We at MinistryPlace.net are blessed to share a few special guest posts from David Nehring, PhD!
David Nehring, PhD is a Clinical Psychologist at Bethesda Christian Counseling in Sioux Falls. He has been working in the mental health field both in Christian and in secular organizations for over 25 years, currently working in rural private practice. He has been married for 28 years and is the homeschooling father of five children. You can find out more at www.bethesdachristiancounseling.org.
Ever thought about calling your dog by the name “Cat” or calling your pet cat “Dog?”
Were your great great-grandparents to read accounts of current debates they would have similar reactions.
Now, many people have claimed that using the term “marriage” to describe whatever civil relationships are currently in vogue is destroying the institution of marriage. Not really. What it is doing is rendering a whole lot of people incompetent to discuss and understand what authentic marriage is. The result is fewer authentic marriages, but not their extinction.
Confusion in the terms does not change the realities to which those terms are initially applied. Calling civil unions “marriage” does not make them authentic marriages. The reason why is really very simple: If one chooses to call both dogs and cats “dogs,” one does not do a thing to the dogs and the cats – only create problems for vets and pet food makers. If people are bent on classifying them identically that is up to them, but they become less effective in life. We as biblically informed Christians elect to continue drawing the real distinction between two unlike things because we observe God and nature doing the same. But you can call your pet whatever you want.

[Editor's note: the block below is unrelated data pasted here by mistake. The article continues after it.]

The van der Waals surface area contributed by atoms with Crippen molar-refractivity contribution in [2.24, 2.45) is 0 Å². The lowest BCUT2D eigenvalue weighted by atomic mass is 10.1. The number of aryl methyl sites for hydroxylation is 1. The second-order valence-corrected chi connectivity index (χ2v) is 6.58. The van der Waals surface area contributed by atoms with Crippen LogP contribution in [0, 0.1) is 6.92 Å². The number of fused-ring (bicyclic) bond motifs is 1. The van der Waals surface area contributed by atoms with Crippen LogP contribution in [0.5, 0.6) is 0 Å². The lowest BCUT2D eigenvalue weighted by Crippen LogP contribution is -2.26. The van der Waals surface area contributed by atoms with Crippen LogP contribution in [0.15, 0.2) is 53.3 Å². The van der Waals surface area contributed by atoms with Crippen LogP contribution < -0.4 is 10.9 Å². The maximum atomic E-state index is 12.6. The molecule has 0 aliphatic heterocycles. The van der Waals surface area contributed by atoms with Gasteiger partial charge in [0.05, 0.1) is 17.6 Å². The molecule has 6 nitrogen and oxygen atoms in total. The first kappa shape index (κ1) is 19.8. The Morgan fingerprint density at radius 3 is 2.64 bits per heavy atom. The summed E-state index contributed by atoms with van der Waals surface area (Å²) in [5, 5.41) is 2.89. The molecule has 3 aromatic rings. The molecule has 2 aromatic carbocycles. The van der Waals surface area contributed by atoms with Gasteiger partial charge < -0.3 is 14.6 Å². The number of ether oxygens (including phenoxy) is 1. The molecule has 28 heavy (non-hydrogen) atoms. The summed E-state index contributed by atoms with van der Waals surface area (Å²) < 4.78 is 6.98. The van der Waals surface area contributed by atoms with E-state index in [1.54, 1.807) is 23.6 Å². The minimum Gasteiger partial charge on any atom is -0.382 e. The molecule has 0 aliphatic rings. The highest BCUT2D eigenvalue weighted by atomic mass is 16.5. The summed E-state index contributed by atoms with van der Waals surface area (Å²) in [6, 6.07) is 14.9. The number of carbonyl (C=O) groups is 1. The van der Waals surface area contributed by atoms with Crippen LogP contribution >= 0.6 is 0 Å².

As we continue to be more and more a distinctive people of God, we will, per force, have our own language. Now, this is not intended to create a noble “us” versus an ignoble “them.” But God does call us to be a distinctive people and that means some distinctions in language and culture. This means we, as Christians, will not be using language in the same way as secular society. That’s just the way it is. We will continue drawing distinctions between dogs and cats and between authentic marriage (the God given relationship) and civil unions (the legal and governmental entities on par with corporations).
We do lose the convenience of treating our faith based covenants of marriage as identical to legal unions defined in civil statutes. We absolutely must start drawing an important distinction here from now on. A marriage license does not make people truly married; covenants before God and congregations do. This parting of the ways is a bit sad, but true. Governments and civil institutions are no longer capable of drawing the important distinctions necessary to support marriage covenants and the families they produce. So we go on – with or without them.
Next time let’s talk about what this might involve.
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